“We understand that for most people this will not cover their full rent payment for the month,” Brennan continued. “We want to help as many people as possible and to do that, we capped the one-time payment at $500. We also want to be clear – this is not a rent forgiveness program. Renters are still responsible for paying their rent. We encourage tenants to communicate with their landlord and urge everyone to work together to get through this.”

People who live in subsidized housing, or housing financed by MaineHousing do not qualify for the program, as those programs have other tools available for those impacted by COVID-19. More information, application materials, and commonly asked questions may be found at

Letter to Financial Institutions

In letters to financial institutions across Maine today, the Governor discouraged them in the strongest terms from initiating residential and commercial foreclosures and asked them to pause any foreclosures in progress. She also urged them to refrain from mailing “notices to cure” to Maine residents and businesses as long as the current federal moratorium or successive moratoria remain in effect, and to continue to work with all borrowers in a proactive way.

“I also ask that you and your association pay particular attention to property owners who are landlords – those who are responsible for thousands of rental apartments, homes, retail and other commercial establishments. They deserve flexibility from their lenders because many of their tenants find themselves unable to pay the rent, an issue that we are taking steps to address,” the Governor continued. “These property owners are an important part of the economy that will need time to recover, and they are key to keeping people in their homes during our emergency orders and to keeping small businesses ready to reopen when the crisis has passed.”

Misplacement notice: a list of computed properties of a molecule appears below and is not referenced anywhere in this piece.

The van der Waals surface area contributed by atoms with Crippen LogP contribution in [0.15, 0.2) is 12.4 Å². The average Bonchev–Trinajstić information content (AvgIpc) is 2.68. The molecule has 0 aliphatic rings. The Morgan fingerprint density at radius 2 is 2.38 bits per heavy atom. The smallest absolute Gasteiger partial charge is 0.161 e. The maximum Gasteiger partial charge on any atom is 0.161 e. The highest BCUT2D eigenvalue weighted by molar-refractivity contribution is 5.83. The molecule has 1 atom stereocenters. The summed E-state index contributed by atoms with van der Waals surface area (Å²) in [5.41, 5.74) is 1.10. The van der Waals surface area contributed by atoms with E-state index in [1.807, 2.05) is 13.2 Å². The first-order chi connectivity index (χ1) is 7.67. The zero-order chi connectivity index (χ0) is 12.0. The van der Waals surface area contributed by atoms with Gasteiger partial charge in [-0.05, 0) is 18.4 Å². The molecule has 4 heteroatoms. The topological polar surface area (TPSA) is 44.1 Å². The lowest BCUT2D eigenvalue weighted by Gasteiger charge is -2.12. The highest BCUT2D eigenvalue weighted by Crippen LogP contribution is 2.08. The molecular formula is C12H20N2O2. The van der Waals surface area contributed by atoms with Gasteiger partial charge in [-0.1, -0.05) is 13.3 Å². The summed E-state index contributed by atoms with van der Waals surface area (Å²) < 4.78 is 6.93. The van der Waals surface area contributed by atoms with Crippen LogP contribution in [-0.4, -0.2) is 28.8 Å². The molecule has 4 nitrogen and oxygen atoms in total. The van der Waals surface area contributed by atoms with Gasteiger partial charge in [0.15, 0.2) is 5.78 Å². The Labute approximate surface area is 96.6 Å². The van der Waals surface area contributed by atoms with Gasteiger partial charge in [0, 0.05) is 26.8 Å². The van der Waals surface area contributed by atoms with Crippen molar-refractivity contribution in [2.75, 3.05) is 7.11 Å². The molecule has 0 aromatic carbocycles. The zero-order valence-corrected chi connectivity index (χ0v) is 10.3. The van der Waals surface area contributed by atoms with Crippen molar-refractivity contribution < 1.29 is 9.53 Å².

Additional Actions

The actions taken by the Governor today build on her Administration’s work to secure and protect housing for Maine people during the COVID-19 pandemic.

On March 31, Governor Mills issued an Executive Order bolstering General Assistance vouchers for basic necessities, such as housing. Under the Executive Order, all applications for General Assistance will be processed as emergency applications for eligibility purposes, and certain other requirements are waived. The order also allows eligible individuals to reapply after 60 days rather than 30 days for ongoing assistance.

Additionally, on March 25, 2020, Governor Mills directed the Maine Department of Health and Human Services to adjust requirements for the Bridging Rental Assistance Program (BRAP) beginning May 1, 2020. BRAP helps clients with serious mental illness, including those who also have substance use disorder, obtain transitional housing. The transition to lower income requirements is expected to be completed by July 1, 2020 for all new and existing BRAP participants.